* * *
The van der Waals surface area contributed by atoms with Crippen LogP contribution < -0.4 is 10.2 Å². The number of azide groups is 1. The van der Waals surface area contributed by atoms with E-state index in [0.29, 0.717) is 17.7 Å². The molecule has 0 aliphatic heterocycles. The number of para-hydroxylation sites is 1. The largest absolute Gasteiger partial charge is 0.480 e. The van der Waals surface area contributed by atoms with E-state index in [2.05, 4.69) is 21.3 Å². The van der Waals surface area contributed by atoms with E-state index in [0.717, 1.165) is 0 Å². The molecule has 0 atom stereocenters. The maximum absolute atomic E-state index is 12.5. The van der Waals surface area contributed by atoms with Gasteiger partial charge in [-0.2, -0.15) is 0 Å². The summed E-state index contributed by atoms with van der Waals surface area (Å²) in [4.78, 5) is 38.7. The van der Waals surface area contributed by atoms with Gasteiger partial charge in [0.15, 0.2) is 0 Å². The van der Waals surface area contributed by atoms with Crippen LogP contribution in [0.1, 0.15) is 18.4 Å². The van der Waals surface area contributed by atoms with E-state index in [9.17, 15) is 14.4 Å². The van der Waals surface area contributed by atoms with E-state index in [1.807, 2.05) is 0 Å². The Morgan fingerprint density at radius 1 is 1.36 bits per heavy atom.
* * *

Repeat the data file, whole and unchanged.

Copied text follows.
The van der Waals surface area contributed by atoms with Crippen LogP contribution < -0.4 is 10.2 Å². The number of azide groups is 1. The van der Waals surface area contributed by atoms with E-state index in [0.29, 0.717) is 17.7 Å². The molecule has 0 aliphatic heterocycles. The number of para-hydroxylation sites is 1. The largest absolute Gasteiger partial charge is 0.480 e. The van der Waals surface area contributed by atoms with E-state index in [2.05, 4.69) is 21.3 Å². The van der Waals surface area contributed by atoms with E-state index in [0.717, 1.165) is 0 Å². The molecule has 0 atom stereocenters. The maximum absolute atomic E-state index is 12.5. The van der Waals surface area contributed by atoms with Gasteiger partial charge in [-0.2, -0.15) is 0 Å². The summed E-state index contributed by atoms with van der Waals surface area (Å²) in [4.78, 5) is 38.7. The van der Waals surface area contributed by atoms with Gasteiger partial charge in [0.15, 0.2) is 0 Å². The van der Waals surface area contributed by atoms with Crippen LogP contribution in [0.1, 0.15) is 18.4 Å². The van der Waals surface area contributed by atoms with E-state index in [9.17, 15) is 14.4 Å². The van der Waals surface area contributed by atoms with E-state index in [1.807, 2.05) is 0 Å². The Morgan fingerprint density at radius 1 is 1.36 bits per heavy atom.